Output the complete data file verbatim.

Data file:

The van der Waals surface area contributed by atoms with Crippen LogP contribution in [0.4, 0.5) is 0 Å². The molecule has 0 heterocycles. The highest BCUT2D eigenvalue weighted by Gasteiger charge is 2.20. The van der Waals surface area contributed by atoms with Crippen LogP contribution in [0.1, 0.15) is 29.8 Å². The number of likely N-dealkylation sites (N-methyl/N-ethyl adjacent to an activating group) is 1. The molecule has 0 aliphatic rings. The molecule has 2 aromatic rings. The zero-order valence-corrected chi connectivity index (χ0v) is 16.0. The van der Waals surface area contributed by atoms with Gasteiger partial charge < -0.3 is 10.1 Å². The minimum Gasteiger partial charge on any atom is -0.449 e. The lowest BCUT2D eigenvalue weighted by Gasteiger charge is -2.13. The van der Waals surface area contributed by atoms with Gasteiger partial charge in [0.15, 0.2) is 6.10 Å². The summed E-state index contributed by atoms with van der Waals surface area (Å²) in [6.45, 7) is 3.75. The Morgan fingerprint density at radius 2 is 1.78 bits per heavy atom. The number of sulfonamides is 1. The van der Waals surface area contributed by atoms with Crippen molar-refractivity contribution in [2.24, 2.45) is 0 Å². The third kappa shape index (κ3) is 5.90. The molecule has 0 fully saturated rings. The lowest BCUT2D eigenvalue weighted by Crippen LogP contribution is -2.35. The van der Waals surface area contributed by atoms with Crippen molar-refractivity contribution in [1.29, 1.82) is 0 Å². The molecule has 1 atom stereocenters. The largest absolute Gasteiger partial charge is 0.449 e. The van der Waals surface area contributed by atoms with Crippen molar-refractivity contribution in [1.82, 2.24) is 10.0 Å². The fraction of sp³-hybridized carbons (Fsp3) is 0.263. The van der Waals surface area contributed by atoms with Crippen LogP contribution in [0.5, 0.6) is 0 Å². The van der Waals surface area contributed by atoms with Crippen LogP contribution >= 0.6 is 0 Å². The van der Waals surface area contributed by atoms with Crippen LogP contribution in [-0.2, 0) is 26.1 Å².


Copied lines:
The van der Waals surface area contributed by atoms with Crippen LogP contribution in [0.4, 0.5) is 0 Å². The molecule has 0 heterocycles. The highest BCUT2D eigenvalue weighted by Gasteiger charge is 2.20. The van der Waals surface area contributed by atoms with Crippen LogP contribution in [0.1, 0.15) is 29.8 Å². The number of likely N-dealkylation sites (N-methyl/N-ethyl adjacent to an activating group) is 1. The molecule has 0 aliphatic rings. The molecule has 2 aromatic rings. The zero-order valence-corrected chi connectivity index (χ0v) is 16.0. The van der Waals surface area contributed by atoms with Gasteiger partial charge < -0.3 is 10.1 Å². The minimum Gasteiger partial charge on any atom is -0.449 e. The lowest BCUT2D eigenvalue weighted by Gasteiger charge is -2.13. The van der Waals surface area contributed by atoms with Gasteiger partial charge in [0.15, 0.2) is 6.10 Å². The summed E-state index contributed by atoms with van der Waals surface area (Å²) in [6.45, 7) is 3.75. The Morgan fingerprint density at radius 2 is 1.78 bits per heavy atom. The number of sulfonamides is 1. The van der Waals surface area contributed by atoms with Crippen molar-refractivity contribution in [2.24, 2.45) is 0 Å². The third kappa shape index (κ3) is 5.90. The molecule has 0 fully saturated rings. The lowest BCUT2D eigenvalue weighted by Crippen LogP contribution is -2.35. The van der Waals surface area contributed by atoms with Crippen molar-refractivity contribution in [1.29, 1.82) is 0 Å². The molecule has 1 atom stereocenters. The largest absolute Gasteiger partial charge is 0.449 e. The van der Waals surface area contributed by atoms with Crippen molar-refractivity contribution in [1.82, 2.24) is 10.0 Å². The fraction of sp³-hybridized carbons (Fsp3) is 0.263. The van der Waals surface area contributed by atoms with Crippen LogP contribution in [0.5, 0.6) is 0 Å². The van der Waals surface area contributed by atoms with Crippen LogP contribution >= 0.6 is 0 Å². The van der Waals surface area contributed by atoms with Crippen LogP contribution in [-0.2, 0) is 26.1 Å².